Free and open source software (FOSS) offers excellent support to librarians. FOSS and libraries are a natural fit. Librarians often find their budgets under pressure and sharing comes naturally to them. While the tools available on the FOSS platform are not just affordable and build knowledge, but are very robust too.
Among the many FOSS tools for librarians, Koha, Evergreen and Open Journal System stand out. Let’s explore these, as well as the other best options available to cash-strapped librarians.
This is an open source integrated library system (ILS) used across the globe — in public libraries, in schools and in special libraries.
Across India, librarians in major government-funded and CSIR libraries talk about the compatibility of Koha, the world’s first FOSS library management system. Its story is interesting — it actually grew out of a small public library that has served a population of 30,000 in New Zealand. Created in 2000, Koha’s name comes from the Maori (New Zealand aboriginal) name for ‘gift’ or ‘contribution’. Surprisingly, it was built on a 386 server at the Horowhenua Library Trust.
Koha stores its data in MARC standards. MARC (or MAchine-Readable Cataloguing) is understood easily by librarians. This is actually a set of digital formats that describe items catalogued by libraries, like books. Created in the 1960s by Henriette Avram at the Library of Congress in the US, this can be read by computers and shared among libraries. Currently, MARC 21 is in vogue.
This is a FOSS library system. It promises “highly-scalable software for libraries that helps library patrons find library materials, and helps libraries manage, catalogue and circulate those materials, no matter how large or complex the libraries.”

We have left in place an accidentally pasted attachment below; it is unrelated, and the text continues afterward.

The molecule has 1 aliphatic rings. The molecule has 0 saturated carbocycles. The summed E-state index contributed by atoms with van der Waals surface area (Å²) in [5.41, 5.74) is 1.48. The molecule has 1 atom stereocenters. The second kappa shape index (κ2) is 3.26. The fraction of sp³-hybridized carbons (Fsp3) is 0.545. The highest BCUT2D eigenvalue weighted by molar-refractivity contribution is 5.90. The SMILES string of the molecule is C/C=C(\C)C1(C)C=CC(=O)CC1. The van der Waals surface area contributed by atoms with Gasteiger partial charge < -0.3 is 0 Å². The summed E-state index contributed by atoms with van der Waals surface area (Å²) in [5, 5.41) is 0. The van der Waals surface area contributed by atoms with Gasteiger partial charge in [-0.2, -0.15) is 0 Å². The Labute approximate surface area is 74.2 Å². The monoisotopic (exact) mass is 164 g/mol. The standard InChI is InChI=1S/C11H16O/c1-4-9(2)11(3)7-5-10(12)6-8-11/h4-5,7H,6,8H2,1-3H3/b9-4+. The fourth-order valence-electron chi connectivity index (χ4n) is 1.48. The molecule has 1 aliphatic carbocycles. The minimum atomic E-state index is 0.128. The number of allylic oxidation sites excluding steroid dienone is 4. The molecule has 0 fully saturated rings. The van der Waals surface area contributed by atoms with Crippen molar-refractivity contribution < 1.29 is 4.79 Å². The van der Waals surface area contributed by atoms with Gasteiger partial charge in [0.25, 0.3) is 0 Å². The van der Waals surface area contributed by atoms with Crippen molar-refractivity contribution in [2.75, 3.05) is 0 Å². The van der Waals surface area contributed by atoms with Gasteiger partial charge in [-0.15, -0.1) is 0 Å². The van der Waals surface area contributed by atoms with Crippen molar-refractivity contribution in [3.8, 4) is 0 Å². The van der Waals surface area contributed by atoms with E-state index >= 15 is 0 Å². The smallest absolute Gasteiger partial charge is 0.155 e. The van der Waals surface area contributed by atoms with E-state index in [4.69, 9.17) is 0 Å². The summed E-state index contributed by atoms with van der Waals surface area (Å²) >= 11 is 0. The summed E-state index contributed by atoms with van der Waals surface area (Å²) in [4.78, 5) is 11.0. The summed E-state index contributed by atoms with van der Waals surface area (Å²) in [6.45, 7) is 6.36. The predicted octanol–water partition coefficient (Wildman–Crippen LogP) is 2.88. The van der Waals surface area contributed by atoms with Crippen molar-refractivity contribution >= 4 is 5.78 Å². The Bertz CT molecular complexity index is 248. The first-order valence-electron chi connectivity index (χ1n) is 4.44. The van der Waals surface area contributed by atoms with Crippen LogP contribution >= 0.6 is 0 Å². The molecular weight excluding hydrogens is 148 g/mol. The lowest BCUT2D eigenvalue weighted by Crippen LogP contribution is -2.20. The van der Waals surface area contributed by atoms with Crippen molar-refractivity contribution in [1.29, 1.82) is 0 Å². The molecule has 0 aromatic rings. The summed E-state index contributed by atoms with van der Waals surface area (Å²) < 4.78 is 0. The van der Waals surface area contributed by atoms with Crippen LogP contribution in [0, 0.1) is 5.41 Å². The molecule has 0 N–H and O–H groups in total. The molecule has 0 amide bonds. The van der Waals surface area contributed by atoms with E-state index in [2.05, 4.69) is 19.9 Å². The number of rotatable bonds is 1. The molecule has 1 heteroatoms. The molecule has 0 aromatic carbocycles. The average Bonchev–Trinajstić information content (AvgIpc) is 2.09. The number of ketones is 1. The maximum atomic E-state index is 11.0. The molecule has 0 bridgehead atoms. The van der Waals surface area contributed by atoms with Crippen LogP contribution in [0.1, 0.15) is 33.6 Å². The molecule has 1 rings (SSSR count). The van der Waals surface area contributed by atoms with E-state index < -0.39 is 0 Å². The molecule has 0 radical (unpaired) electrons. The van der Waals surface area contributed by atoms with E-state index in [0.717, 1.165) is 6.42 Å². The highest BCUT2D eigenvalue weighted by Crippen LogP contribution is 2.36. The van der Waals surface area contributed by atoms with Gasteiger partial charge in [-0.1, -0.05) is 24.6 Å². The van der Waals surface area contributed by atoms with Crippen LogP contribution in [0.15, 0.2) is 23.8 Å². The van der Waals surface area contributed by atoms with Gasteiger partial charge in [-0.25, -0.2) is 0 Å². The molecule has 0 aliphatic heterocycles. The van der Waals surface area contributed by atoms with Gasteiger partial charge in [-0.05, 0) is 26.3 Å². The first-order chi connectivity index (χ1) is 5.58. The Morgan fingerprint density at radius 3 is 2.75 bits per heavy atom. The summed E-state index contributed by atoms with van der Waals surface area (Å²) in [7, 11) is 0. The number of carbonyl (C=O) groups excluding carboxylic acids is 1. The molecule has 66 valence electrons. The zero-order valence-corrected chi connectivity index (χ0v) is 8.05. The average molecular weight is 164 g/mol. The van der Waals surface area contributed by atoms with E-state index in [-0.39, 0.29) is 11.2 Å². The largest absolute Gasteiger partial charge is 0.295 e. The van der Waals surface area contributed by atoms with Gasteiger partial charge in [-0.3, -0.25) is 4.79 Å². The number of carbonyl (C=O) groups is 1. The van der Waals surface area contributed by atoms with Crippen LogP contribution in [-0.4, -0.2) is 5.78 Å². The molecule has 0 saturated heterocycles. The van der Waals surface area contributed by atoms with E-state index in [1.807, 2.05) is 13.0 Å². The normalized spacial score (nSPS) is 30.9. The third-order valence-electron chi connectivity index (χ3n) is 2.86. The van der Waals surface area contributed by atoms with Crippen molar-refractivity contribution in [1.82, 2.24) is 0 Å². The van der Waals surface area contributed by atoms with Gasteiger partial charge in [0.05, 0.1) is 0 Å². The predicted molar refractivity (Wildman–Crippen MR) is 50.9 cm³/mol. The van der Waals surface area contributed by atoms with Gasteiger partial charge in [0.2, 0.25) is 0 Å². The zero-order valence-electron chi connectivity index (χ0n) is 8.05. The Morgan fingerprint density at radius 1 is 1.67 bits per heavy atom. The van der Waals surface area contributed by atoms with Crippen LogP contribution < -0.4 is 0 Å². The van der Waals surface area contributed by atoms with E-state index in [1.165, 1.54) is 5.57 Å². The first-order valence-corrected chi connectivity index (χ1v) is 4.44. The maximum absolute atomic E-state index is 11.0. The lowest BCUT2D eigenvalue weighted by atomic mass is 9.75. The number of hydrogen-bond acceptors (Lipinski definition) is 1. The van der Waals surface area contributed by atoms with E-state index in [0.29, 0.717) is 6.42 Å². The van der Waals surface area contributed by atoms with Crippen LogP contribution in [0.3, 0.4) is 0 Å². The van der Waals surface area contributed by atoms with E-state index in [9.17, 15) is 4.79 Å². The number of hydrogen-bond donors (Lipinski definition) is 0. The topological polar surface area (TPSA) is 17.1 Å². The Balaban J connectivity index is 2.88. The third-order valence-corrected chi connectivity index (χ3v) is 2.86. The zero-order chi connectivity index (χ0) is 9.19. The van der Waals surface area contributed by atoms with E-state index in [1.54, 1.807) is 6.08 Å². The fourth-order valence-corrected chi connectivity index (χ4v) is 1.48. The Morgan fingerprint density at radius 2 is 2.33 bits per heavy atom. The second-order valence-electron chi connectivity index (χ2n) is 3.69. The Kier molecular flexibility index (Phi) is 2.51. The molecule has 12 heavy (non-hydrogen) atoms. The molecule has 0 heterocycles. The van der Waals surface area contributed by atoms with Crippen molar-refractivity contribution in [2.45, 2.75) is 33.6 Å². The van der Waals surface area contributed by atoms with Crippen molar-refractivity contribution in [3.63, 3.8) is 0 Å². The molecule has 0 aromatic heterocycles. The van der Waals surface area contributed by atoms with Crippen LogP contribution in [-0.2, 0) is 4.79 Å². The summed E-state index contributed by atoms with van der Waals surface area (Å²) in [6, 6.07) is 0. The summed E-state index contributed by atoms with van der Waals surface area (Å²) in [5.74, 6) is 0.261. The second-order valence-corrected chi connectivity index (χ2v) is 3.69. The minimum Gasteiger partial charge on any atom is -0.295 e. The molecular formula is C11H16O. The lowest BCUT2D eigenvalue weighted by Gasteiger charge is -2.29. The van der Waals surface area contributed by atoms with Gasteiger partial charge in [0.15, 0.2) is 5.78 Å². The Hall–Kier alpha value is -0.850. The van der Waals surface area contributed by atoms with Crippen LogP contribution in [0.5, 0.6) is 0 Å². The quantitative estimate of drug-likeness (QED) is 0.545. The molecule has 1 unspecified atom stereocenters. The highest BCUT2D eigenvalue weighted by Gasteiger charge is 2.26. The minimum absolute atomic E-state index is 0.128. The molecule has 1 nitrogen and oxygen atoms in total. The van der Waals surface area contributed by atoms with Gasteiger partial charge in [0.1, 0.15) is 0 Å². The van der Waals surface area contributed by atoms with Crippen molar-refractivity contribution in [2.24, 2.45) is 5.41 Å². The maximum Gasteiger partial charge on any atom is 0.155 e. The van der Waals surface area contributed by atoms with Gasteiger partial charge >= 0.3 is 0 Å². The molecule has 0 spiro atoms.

Open Journal System (OJS)
This is a fantastic software tool that can help countries like India to create open access journals they need at this point in time. Currently, academic journals are overpriced or inaccessible. Developing countries like India, which need access to knowledge, can use the OJS effectively, if well managed on the content side.
According to Wikipedia, “The Open Journal System (OJS) is open source software for the management of peer-reviewed academic journals and is created by the Public Knowledge Project, released under the GNU General Public License.” By using it, the culture of creating and sharing academic knowledge can really be given a boost.
A handful of prominent publishers in the West have a monopoly over academic journals published worldwide. An academic or scholarly journal is a periodical publication in which a scholarship relating to a particular academic discipline is generated, says Wikipedia. It is a very important route for creating and sharing high-quality scholarly knowledge in any field. OJS allows you to start an academic journal, have it peer-reviewed, present the articles once produced, and also manage the entire editorial workflow (including article submission).
Among the other top tools for libraries, SubjectPlus is an open source subject guide tool. LibKi is a public kiosk management system for libraries; it helps to manage your public computers. BibApp is a research social network. Guide on the Slide walks those visiting the library on how to use the system. OpenRoom manages reservations for a library’s public spaces. Also from the world of FOSS, Omeka is a collections-based Web publishing platform that is meant “for cultural heritage institutions, researchers, scholars and students.” Links to all these tools are given in the box on this page.
There is even a FOSS site especially for sharing information among libraries on how they can get access to the best free and open source software. See https://foss4lib.org (together with its accompanying Twitter page at https://twitter.com/FOSS4Lib).
FOSS can also be used in other book-related applications. Take a look at this freely-shareable ebook, which talks about its use in libraries: https://opensource.com/resources/ebook/open-source-library-guide.